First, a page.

Polychlorinated biphenyls (PCBs) range in consistency from heavy oily liquids to waxy solids. Prior to 1979, PCBs were widely used in electrical equipment such as transformers, capacitors, switches, fluorescent lamp ballasts, electromagnets and voltage regulators. Their popularity derived from the fact that they do not readily burn or conduct, but rather only boil at high temperatures. They also do not readily react with other chemicals.
The EPA regulates PCBs through the federal Toxic Substance Control Act (TSCA), which categorizes the management and disposal of PCB-containing fluids into three groups:
- Greater than 500 parts per million (ppm) PCBs (PCB-containing)
- Between 50 and 500 ppm (PCB-contaminated)
- Less than 50 ppm (non-TSCA regulated)
PCB waste that is generated by residents on the premises of a temporary or permanent residence for individuals (including multi-unit construction), and that is composed primarily of materials found in wastes generated by consumers in their homes is considered PCB household waste. PCB household waste managed in a permitted solid waste facility or PCB bulk waste approved facility is not subject to any other TSCA provisions.
Among the aspects of PCB-containing materials governed by TSCA are:
- Spill-related incident reporting
- Fire-related incident reporting
- Cleanup requirements
- Recordkeeping and reporting
- Proper disposal
In the residential life facilities of your college or university, small capacitors in fluorescent light ballasts are a leading source of PCBs. Light ballasts are the primary electrical components of fluorescent light fixtures, and they are generally located within the fixture under a metal cover plate. The ballast units are generally composed of a transformer to reduce the incoming voltage, a small capacitor (which may also contain PCBs) and a small thermal cut-off switch and/or safety fuse. These components are surrounded by a tar-like substance, which is designed to muffle the noise that is inherent in the operation of the ballast. When a ballast unit fails, excessive heat can be generated, which may melt or burn the tar material, creating a characteristic foul odor.
Labels are required not only on in-use or stored PCB-containing equipment (except for small capacitors), but also at the storage areas used for PCB wastes and in access areas to any PCB transformers. Any large low-voltage capacitor, small capacitor used in alternating-current circuits or fluorescent light fixture ballast manufactured between July 1, 1978, and July 1, 1998, that does not contain PCBs must be marked by the manufacturer with the words, "No PCBs," in accordance with 40 CFR Part 761.40(g). Other than on transformers, manufacturers' markings should enable the consumer to differentiate between items that contain PCBs and those that do not.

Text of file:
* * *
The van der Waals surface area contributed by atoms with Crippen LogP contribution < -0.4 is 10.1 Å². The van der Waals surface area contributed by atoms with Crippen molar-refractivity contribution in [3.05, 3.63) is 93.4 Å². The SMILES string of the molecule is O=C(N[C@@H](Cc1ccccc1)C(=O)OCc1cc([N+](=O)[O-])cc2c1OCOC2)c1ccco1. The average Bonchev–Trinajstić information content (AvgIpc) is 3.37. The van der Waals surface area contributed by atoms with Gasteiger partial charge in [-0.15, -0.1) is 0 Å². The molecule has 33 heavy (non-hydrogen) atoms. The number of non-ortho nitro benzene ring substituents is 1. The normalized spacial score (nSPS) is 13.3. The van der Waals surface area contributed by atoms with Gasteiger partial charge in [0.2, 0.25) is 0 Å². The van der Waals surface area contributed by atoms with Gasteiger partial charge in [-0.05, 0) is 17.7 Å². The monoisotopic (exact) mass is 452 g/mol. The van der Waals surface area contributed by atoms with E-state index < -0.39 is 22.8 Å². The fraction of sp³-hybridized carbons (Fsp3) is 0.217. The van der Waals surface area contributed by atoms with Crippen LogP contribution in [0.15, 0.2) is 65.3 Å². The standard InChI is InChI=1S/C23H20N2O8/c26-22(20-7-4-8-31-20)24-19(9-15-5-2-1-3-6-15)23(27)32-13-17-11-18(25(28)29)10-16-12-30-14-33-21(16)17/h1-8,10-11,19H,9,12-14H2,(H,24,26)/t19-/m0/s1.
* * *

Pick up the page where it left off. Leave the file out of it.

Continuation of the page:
The regulations stipulate that the storage area for PCB items must meet specific design criteria and that these items must be removed from storage for disposal within nine months and must be destroyed within one year. An area used to store items containing PCBs of 50 ppm or greater prior to disposal must meet the criteria specified in 40 CFR Part 761.65(b). This regulation addresses the requirements for adequate roofing and walls, impervious floors with curbing, restrictions on openings, adequate containment and a location above the 100-year flood plain. However, certain PCB items may be stored temporarily in areas meeting the requirements under 40 CFR 761.65(c).
TSCA recordkeeping provisions require that owners maintain information about the weight of the PCBs; the identification of PCB-containing items; the dates of storage, transfer and disposal; and the names of shippers and receivers. The generator (owner) is responsible for manifesting all PCB containers shipped off-site for disposal, for verifying that PCB containers have been disposed of properly and for maintaining a signed copy of the manifest. Certificates of disposal alone are not sufficient. If the generator stores at least 45 kgs of PCBs in a PCB container or, one or more PCB transformers, or 50 or more large high- or low-voltage PCB capacitors, then an annual document log of required records (e.g., manifests, certificates of disposal, inspection and cleanup records) must be maintained. (40 CFR 761.180)
Spill Cleanup and Reporting Requirements
The TSCA PCB cleanup and spill reporting requirements are complicated and difficult to summarize because they may vary according to the source, volume and location of a spill. It is recommended that facilities refer to the TSCA PCB regulations before taking any spill cleanup and reporting actions.
According to TSCA's reporting requirements for PCB spills at concentrations of 50 ppm or greater, cleanup must be documented with sampling records and certification, and the documentation must be maintained for five years (40 CFR Part 761.125). Depending on the location and/or volume of spilled material, certain spills must have cleanup initiated and be reported to EPA as soon as possible and within either 24 or 48 hours. For example, for PCB Transformer leaks, cleanup must be initiated as soon as possible and within 48 hours of discovery. Any TSCA PCB reporting requirements are in addition to reports required under other applicable environmental laws, such as the Clean Water Act and the Comprehensive Environmental Response, Compensation, and Liability Act.
For the complete text of regulations (40 CFR 761), click here:
40 CFR 761